The referee could not find in the main manuscript which functional is used. This is really unfortunate as it gives to nonspecialist readers the feeling that DFT is a unique method, while the authors know very well that significant differences may stem from changing the functional. As a matter of fact, the referee is not fully convinced that changing the functional (e.g. going to an hybrid, global or rangeseparated) may only change the magnitude of the gap without changing the dispersion (as suggested in their discussion about GW calculations), and possibly the direct/indirect nature of the gap. The authors should really say which functional is used and discuss about changes in dispersion/bandwidth upon going away from (semi)local functionals.
Since SciPost somehow invites to question the ways we publish papers, the referee was a bit curious to understand the rational in selecting one theory paper out of very many concerning defects in hBN. Since this is not the central topic of the present paper, there is clearly no point making an exhaustive (impossible anyway) list a related theory papers and the referee has no solutions on how to bypass this problem of having to select a very arbitrary subset amongst many valuable published papers.
Author: Lorenzo Sponza on 20221102 [id 2972]
(in reply to Report 1 on 20221007)
We acknowledge receipt of the report of Referee 1 and we thank the referee for his/her positive advice on our work.
The first among referee's criticism concerns the fact that we limited our investigation to hexagonal supercells. From the report, we understand that the referee finds (i) that this choice reduces the number of accessible twist angles and (ii) that is responsible of the indirect band gap.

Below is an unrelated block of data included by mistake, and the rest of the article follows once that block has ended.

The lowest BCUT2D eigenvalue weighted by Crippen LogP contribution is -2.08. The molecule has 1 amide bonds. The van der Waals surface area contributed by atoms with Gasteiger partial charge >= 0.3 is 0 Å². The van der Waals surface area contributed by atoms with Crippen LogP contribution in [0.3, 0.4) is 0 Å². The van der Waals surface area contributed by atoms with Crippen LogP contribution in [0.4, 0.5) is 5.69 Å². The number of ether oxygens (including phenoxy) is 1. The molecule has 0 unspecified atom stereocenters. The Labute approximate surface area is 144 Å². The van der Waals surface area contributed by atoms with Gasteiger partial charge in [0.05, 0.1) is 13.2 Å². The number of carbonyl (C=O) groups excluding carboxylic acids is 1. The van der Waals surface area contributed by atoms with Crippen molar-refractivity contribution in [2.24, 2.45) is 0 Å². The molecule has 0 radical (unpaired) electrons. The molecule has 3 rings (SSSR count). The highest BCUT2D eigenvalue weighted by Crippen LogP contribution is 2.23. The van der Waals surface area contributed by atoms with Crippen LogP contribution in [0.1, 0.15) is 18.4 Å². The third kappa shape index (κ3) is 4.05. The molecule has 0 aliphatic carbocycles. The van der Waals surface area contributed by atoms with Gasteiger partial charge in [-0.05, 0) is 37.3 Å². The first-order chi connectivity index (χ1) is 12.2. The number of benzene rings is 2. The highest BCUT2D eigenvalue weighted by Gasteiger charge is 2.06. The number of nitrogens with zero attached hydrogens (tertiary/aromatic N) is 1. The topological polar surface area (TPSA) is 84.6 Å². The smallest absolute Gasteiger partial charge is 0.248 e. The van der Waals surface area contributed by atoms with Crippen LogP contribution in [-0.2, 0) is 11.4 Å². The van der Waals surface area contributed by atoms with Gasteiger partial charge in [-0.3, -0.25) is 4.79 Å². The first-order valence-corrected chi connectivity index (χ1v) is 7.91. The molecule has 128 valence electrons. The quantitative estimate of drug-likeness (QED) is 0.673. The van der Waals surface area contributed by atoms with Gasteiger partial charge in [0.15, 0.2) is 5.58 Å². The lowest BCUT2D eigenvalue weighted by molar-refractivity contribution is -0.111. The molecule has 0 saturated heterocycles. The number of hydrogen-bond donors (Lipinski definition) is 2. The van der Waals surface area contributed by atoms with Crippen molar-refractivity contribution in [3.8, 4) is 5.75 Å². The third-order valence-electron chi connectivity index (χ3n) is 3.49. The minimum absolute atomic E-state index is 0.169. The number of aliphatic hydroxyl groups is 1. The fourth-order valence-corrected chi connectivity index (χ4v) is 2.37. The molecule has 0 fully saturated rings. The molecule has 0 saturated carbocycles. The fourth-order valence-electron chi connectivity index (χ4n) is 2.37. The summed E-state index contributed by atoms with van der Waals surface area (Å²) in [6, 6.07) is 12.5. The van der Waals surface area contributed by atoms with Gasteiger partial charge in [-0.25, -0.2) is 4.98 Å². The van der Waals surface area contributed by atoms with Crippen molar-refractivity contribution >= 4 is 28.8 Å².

(i) In fact, limiting the study to hexagonal lattices imposes restrictions to the stackings, not the twist angles. This is what allows us to split the nomenclature in a stacking label (BB, BN, BNNB, BBNN, NN) and two supercell indexes (p,q), which are ultimately related to the twist angle and are not restricted by the hexagonal geometry. If we restricted our study to relatively large angles is because of the size of the cell, not because of the hexagonal geometry. We will make this point clearer in the new version of the manuscript by adding the following sentences at line 127 of the new version:
“It is important to stress that these stacking sequences are not related to the moire periodicity and do not impose any constraint on the mutual orientation of the two layers. The orientation and the stacking are two independent degrees of freedom in the design of the bilayer structure.”
(ii) The choice of working with hexagonal geometries stems from the choice of investigating hexagonal Boron Nitride (hBN). In hBN, the indirect band gap comes from interlayer interactions (as highlighted in our previous study [38]) and is therefore a quite robust and general characteristics of multilayers based on hexagonal BN layers. Indeed, this feature has been reported in untwisted bilayers of different stackings [MengleKioupakis_2019, Gilbert_2019], hBN multilayers [31], bulk of different stackings [38] and multilayers hosting different stacking sequences [MengleKioupakis_2019].
On the other hand, experimental data [30, Moore_2021] as well as theoretical calculations with lattice relaxation [30, 50, 51] demonstrate that atoms rearrange to form domains with hexagonal symmetry. From there, the choice to focus on hexagonal stackings is clearly pertinent.
Later on, the referee asks about the discrepancy between our DFT results and those published with a DFT tightbinding method where the model is based on parameters to be fitted. It is indeed difficult to identify the origin of the difference, but in our experience [38] the indirect bandgap is essentially due to the interlayer interaction. It is possible that the parameters used by authors do not take correctly into account the BB, BN and NN interlayer interactions.
We are not sure we understand referees's comment about the evolution of the band structure. The referee seems to ask us to go deeper in the explanation of the origin of the indirect gap in the bilayer, and on the reduction of the difference between direct and indirect band gap as a function of the twist angle. In [38] we examined the dispersion of the exciton in the monolayer and in three stackings of the bulk phase by means of GW+BSE calculations and an excitonic tightbinding model. We found that the indirect dispersion of the bulks is recovered by the tightbinding model only once the secondneighbour interlayer interaction is included in the model. We will make this statement clearer in the main text.
Concerning the difference between indirect and direct band gap, is a consequence of the flattening of the bands common to any twisted system.